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I am filing late so I guesstimated my tax bill and overpaid it directly on irs.gov (to prevent penalties. So I have paid a bit too much, but have not filed.

Where (Turbotax?) can I file but not pay?

Follow-up. It is likely that I overpaid for 2021. If I file before the late filing deadline (which I have already applied, and paid, for) then do I simply deduct this from my 2022 taxes?

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    Did you pay it as "extension payment" or "balance due"? Did you make sure it was for 2021?
    – user102008
    Commented May 27, 2022 at 14:54
  • @user102008 Extension payment Commented May 28, 2022 at 6:01
  • I think Turbotax should have a place to enter extension payments paid. If filling the forms manually, it should be included in 1040 Schedule 3 line 10.
    – user102008
    Commented May 28, 2022 at 16:31

2 Answers 2

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On your 1040 line 26, you can report all past payments made for the year. https://www.irs.gov/faqs/estimated-tax/individuals#:~:text=Report%20all%20your%20estimated%20tax,your%20prior%20year%20tax%20return.

When you include those payments in your return, your tax software will consider that as a reduction of taxes still outstanding, and if you have a refund owing to you from the IRS, it will be provided after they process your return.

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    If it's paid after January 15 of the following year, it's not an estimated tax payment, but an extension payment, and should be listed on 1040 Schedule 3 line 10.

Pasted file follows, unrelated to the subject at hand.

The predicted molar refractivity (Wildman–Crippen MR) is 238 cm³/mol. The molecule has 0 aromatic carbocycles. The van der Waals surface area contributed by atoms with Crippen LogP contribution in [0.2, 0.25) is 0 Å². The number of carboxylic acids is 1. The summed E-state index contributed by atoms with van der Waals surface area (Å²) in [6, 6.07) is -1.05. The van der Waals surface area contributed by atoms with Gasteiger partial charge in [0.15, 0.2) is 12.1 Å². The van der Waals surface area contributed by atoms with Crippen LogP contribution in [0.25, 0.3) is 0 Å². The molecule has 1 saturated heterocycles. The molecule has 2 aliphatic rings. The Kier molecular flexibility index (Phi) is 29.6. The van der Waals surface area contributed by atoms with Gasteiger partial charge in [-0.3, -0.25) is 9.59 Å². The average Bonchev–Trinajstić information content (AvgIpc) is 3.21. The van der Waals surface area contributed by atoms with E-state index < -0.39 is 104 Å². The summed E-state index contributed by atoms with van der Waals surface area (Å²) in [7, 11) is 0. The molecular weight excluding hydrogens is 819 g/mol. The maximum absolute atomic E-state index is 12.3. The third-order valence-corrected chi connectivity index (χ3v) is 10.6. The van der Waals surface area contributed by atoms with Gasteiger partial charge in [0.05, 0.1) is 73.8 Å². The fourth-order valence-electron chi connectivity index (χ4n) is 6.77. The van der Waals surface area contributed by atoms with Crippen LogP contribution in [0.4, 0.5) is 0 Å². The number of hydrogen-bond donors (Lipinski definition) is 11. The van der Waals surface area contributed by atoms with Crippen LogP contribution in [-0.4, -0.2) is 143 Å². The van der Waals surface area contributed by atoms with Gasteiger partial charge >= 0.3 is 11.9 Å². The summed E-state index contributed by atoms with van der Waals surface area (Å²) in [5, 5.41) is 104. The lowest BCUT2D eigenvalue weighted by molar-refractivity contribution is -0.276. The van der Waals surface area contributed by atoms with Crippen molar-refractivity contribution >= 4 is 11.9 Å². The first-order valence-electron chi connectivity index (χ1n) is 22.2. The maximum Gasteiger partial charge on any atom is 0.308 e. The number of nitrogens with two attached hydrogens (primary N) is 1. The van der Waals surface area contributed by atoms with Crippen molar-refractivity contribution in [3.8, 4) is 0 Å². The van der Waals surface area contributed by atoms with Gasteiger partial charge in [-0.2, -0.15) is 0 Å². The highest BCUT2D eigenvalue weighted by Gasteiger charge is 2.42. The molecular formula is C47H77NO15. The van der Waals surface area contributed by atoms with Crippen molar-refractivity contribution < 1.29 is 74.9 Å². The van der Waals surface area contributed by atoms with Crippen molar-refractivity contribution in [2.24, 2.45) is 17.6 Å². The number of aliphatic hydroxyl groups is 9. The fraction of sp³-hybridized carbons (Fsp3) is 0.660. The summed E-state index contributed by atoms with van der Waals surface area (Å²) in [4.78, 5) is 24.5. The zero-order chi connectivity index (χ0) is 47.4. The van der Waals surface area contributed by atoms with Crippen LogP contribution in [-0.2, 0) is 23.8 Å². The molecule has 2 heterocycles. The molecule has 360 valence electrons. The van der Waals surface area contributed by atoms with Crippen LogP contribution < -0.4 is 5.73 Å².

– user102008
    Commented May 28, 2022 at 16:32
  • @user102008 Thanks for the clarification. Is it correct to say that Sched 3 line 10 would only be appropriate if you actually filed the request for extension? I'm curious if the OP just sent in an extra payment without actually filing extension. Commented May 30, 2022 at 13:23
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    Making an extension payment automatically counts as a request for extension, without the need to file a separate form. Filing a separate form for extension is only needed if you don't need to make a payment.
    – user102008
    Commented May 30, 2022 at 18:35
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When filing your taxes, the estimated pre-payments are a part of the filing and will be respected - so you wouldn’t have to pay it again.
Any way to file your taxes you would normally use works. The amount due will simply come out lower by the amount you pre-payed (potentially being a refund now).

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